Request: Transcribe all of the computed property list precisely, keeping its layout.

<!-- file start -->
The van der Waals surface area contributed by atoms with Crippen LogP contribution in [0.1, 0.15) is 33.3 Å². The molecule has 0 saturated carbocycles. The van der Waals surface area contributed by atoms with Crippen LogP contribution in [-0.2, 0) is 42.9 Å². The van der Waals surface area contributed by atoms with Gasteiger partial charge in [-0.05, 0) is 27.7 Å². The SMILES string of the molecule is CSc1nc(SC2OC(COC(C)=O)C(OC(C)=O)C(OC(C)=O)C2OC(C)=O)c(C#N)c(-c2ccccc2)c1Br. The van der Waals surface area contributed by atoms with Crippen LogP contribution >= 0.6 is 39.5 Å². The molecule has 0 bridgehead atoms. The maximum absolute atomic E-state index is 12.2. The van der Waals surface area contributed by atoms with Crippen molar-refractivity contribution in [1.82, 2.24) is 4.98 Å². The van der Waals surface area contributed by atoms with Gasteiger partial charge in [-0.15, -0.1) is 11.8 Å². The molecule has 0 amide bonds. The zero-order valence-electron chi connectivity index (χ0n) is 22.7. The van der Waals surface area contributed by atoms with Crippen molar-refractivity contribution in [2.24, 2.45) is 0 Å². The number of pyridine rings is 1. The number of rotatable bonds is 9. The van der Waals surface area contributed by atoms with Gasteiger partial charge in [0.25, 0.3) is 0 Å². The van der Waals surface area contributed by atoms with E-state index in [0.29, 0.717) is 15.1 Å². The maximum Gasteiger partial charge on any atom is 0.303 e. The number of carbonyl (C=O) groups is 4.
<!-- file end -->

The van der Waals surface area contributed by atoms with Crippen LogP contribution in [0.1, 0.15) is 33.3 Å². The molecule has 0 saturated carbocycles. The van der Waals surface area contributed by atoms with Crippen LogP contribution in [-0.2, 0) is 42.9 Å². The van der Waals surface area contributed by atoms with Gasteiger partial charge in [-0.05, 0) is 27.7 Å². The SMILES string of the molecule is CSc1nc(SC2OC(COC(C)=O)C(OC(C)=O)C(OC(C)=O)C2OC(C)=O)c(C#N)c(-c2ccccc2)c1Br. The van der Waals surface area contributed by atoms with Crippen LogP contribution >= 0.6 is 39.5 Å². The molecule has 0 bridgehead atoms. The maximum absolute atomic E-state index is 12.2. The van der Waals surface area contributed by atoms with Crippen molar-refractivity contribution in [1.82, 2.24) is 4.98 Å². The van der Waals surface area contributed by atoms with Gasteiger partial charge in [-0.15, -0.1) is 11.8 Å². The molecule has 0 amide bonds. The zero-order valence-electron chi connectivity index (χ0n) is 22.7. The van der Waals surface area contributed by atoms with Crippen molar-refractivity contribution in [2.24, 2.45) is 0 Å². The number of pyridine rings is 1. The number of rotatable bonds is 9. The van der Waals surface area contributed by atoms with Gasteiger partial charge in [0.25, 0.3) is 0 Å². The van der Waals surface area contributed by atoms with E-state index in [0.29, 0.717) is 15.1 Å². The maximum Gasteiger partial charge on any atom is 0.303 e. The number of carbonyl (C=O) groups is 4.